By the last quarter of the seventeenth century, artists at Kota had already begun producing depictions of court life. Here, an unidentified raja is seated on a terrace covered with a floral carpet. He is smoking a hookah. His left hand simultaneously guides the hose toward his mouth and holds a sprig of flowers. His right arm rests on a large, striped bolster. A box for pan (betel nut), another intoxicant, is set before him.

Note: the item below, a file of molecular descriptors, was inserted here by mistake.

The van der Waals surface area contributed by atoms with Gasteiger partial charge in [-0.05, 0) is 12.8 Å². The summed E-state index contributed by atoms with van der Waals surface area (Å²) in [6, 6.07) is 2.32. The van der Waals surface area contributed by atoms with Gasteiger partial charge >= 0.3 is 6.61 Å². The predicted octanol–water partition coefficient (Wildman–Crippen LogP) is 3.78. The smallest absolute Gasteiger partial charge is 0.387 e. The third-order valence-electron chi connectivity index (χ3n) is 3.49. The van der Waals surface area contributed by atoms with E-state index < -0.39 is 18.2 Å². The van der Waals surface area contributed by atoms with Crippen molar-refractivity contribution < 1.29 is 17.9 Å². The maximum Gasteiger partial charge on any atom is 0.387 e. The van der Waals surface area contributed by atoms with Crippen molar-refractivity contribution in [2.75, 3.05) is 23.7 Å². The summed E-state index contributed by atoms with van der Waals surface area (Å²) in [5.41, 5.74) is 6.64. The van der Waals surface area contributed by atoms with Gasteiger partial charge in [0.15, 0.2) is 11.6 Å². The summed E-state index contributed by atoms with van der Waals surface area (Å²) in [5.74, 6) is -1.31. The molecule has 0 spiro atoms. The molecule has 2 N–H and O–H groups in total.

The painting combines elements of the Rajput, Deccani, and Mughal styles. The saturated color in the lower half of the painting is typically Rajput, as is the shallow space. The idea of portraiture likely was inspired by Mughal or Deccani models, as was the pale green background of the painting.
New York. The Metropolitan Museum of Art. "Pursuits at the Hindu Courts," 2002–2003.
New York. The Metropolitan Museum of Art. "Painting in Rajasthan, 1650–1850," February 15, 2005–July 3, 2005.